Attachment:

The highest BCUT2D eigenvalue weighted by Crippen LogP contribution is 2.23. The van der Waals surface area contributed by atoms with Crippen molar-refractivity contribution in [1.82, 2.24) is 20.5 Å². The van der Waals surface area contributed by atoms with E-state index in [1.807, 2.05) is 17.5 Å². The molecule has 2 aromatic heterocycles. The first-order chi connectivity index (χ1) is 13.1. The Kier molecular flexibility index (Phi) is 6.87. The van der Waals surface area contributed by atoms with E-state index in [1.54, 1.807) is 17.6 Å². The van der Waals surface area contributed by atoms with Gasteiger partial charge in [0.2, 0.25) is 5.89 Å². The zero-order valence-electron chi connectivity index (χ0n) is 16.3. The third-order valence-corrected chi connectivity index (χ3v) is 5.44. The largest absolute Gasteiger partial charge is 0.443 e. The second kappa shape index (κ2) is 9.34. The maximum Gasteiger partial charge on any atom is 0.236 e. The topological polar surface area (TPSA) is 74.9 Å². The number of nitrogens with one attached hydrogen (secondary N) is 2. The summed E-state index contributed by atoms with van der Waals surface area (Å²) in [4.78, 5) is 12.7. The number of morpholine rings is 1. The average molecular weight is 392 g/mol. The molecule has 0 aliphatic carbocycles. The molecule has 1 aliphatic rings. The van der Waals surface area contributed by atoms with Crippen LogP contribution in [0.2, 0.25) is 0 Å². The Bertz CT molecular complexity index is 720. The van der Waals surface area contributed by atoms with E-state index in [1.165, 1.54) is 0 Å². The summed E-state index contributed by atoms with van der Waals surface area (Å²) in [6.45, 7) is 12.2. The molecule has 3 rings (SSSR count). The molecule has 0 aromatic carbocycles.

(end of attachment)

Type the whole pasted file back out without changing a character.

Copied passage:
The highest BCUT2D eigenvalue weighted by Crippen LogP contribution is 2.23. The van der Waals surface area contributed by atoms with Crippen molar-refractivity contribution in [1.82, 2.24) is 20.5 Å². The van der Waals surface area contributed by atoms with E-state index in [1.807, 2.05) is 17.5 Å². The molecule has 2 aromatic heterocycles. The first-order chi connectivity index (χ1) is 13.1. The Kier molecular flexibility index (Phi) is 6.87. The van der Waals surface area contributed by atoms with E-state index in [1.54, 1.807) is 17.6 Å². The van der Waals surface area contributed by atoms with Gasteiger partial charge in [0.2, 0.25) is 5.89 Å². The zero-order valence-electron chi connectivity index (χ0n) is 16.3. The third-order valence-corrected chi connectivity index (χ3v) is 5.44. The largest absolute Gasteiger partial charge is 0.443 e. The second kappa shape index (κ2) is 9.34. The maximum Gasteiger partial charge on any atom is 0.236 e. The topological polar surface area (TPSA) is 74.9 Å². The number of nitrogens with one attached hydrogen (secondary N) is 2. The summed E-state index contributed by atoms with van der Waals surface area (Å²) in [4.78, 5) is 12.7. The number of morpholine rings is 1. The average molecular weight is 392 g/mol. The molecule has 0 aliphatic carbocycles. The molecule has 1 aliphatic rings. The van der Waals surface area contributed by atoms with Crippen LogP contribution in [0.2, 0.25) is 0 Å². The Bertz CT molecular complexity index is 720. The van der Waals surface area contributed by atoms with E-state index in [1.165, 1.54) is 0 Å². The summed E-state index contributed by atoms with van der Waals surface area (Å²) in [6.45, 7) is 12.2. The molecule has 3 rings (SSSR count). The molecule has 0 aromatic carbocycles.